Protein-based nano-‘computer’ evolves in ability to influence cell behavior — ScienceDaily

Protein-based nano-‘computer’ evolves in ability to influence cell behavior — ScienceDaily

The first protein-based nano-computing agent that functions as a circuit has been created by Penn State researchers. The milestone puts them one step closer to developing next-generation cell-based therapies to treat diseases such as diabetes and cancer.

Traditional synthetic biology approaches to cell-based therapies, such as those that destroy cancer cells or encourage tissue regeneration after injury, rely on the expression or suppression of proteins that produce a desired action within a cell. This approach can take time (for proteins to be expressed and degraded) and cost cellular energy in the process. A team of Penn State College of Medicine and Huck Institute of the Life Sciences researchers is taking a different approach.

“We design proteins that directly produce a desired action,” says Nikolay Dokholyan, G. Thomas Passananti Professor and vice chair for research in the Department of Pharmacology. “Our protein-based devices or nano-computing agents respond directly to stimuli (inputs) and then produce a desired action (outputs).”

In a study published in Science Advances today (May 26), Dokholyan and bioinformatics and genomics doctoral student Jiaxing Chen describe their approach to creating their nano-computing agent. They designed a target protein by integrating two sensor domains, or areas that respond to stimuli. In this case, the target protein responds to light and a drug called rapamycin by adjusting its orientation, or position in space.

To test their design, the team introduced their engineered protein into living cells in culture. By exposing the cultured cells to the stimuli, they used equipment to measure changes in cellular orientation after cells were exposed to the sensor domains’ stimuli.

Previously, their nano-computing agent required two inputs to produce one output. Now Chen says there are two possible outputs and the output depends on the order in which the inputs are received. If rapamycin is detected first, followed by light, the cell will adopt one angle of cell orientation, but if the stimuli are received in a reverse order, the cell will adopt a different orientation angle. Chen says this experimental proof-of-concept opens the door to the development of more complex nano-computing agents.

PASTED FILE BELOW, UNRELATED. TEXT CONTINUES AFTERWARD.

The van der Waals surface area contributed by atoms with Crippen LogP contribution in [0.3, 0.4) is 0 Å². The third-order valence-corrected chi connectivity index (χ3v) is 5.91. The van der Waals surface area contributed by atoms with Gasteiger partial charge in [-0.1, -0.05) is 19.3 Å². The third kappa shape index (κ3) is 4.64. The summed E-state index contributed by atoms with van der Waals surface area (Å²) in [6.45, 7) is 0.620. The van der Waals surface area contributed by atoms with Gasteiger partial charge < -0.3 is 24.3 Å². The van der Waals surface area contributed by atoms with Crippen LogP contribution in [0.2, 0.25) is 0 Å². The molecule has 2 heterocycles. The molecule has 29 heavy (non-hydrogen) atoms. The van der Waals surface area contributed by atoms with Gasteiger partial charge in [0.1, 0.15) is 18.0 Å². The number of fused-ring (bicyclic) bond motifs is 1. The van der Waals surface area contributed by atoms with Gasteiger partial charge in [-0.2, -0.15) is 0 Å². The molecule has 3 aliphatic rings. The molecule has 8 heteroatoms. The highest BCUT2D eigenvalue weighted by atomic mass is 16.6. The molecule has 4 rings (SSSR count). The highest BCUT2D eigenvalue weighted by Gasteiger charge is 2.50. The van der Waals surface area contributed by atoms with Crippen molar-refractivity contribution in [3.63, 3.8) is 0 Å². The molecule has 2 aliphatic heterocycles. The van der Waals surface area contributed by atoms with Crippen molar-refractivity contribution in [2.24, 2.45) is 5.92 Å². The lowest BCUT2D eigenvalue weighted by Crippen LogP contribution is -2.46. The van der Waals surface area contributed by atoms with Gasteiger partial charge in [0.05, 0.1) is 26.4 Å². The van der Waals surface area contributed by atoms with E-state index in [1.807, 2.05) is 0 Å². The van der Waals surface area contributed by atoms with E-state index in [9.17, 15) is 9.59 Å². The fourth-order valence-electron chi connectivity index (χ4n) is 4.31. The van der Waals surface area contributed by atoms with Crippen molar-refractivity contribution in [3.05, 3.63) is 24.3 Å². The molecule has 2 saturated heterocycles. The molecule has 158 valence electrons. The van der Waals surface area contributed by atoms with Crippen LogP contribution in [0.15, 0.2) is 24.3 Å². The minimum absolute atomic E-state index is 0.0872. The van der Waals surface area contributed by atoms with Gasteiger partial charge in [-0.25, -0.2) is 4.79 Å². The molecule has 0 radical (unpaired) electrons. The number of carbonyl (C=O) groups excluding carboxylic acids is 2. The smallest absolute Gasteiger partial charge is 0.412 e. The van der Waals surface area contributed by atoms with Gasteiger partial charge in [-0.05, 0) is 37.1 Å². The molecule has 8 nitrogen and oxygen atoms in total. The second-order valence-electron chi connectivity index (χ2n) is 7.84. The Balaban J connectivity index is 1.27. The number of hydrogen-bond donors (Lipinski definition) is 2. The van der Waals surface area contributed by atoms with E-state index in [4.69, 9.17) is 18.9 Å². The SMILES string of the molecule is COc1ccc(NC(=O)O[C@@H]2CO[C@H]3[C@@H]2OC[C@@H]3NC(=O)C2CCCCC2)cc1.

“Theoretically, the more inputs you include in a nano-computing agent, the more potential outcomes that can result from different combinations,” Chen said. “Potential inputs may include physical or chemical stimuli and outputs may include changes in cellular behavior such as cell direction, migration, modification of gene expression and immune cell cytotoxicity against cancer cells.”

The team plans to further develop their nano-computing agents and experiment with different applications of the technology. Dokholyan, a researcher at Penn State Cancer Institute and Penn State Neuroscience Institute, said their concept could one day form the basis of the next generation of cell-based therapies for various diseases, such as autoimmune diseases, viral infections, diabetes, nerve injury and cancer.

Yasavantha Vishweshwaraiah, Richard Mailman and Erdem Tabdanov from Penn State College of Medicine also contributed to this research. The authors declare no conflict of interest.

This work was funded by the National Institutes of Health (grant 1R35GM134864) and the Passan Foundation.

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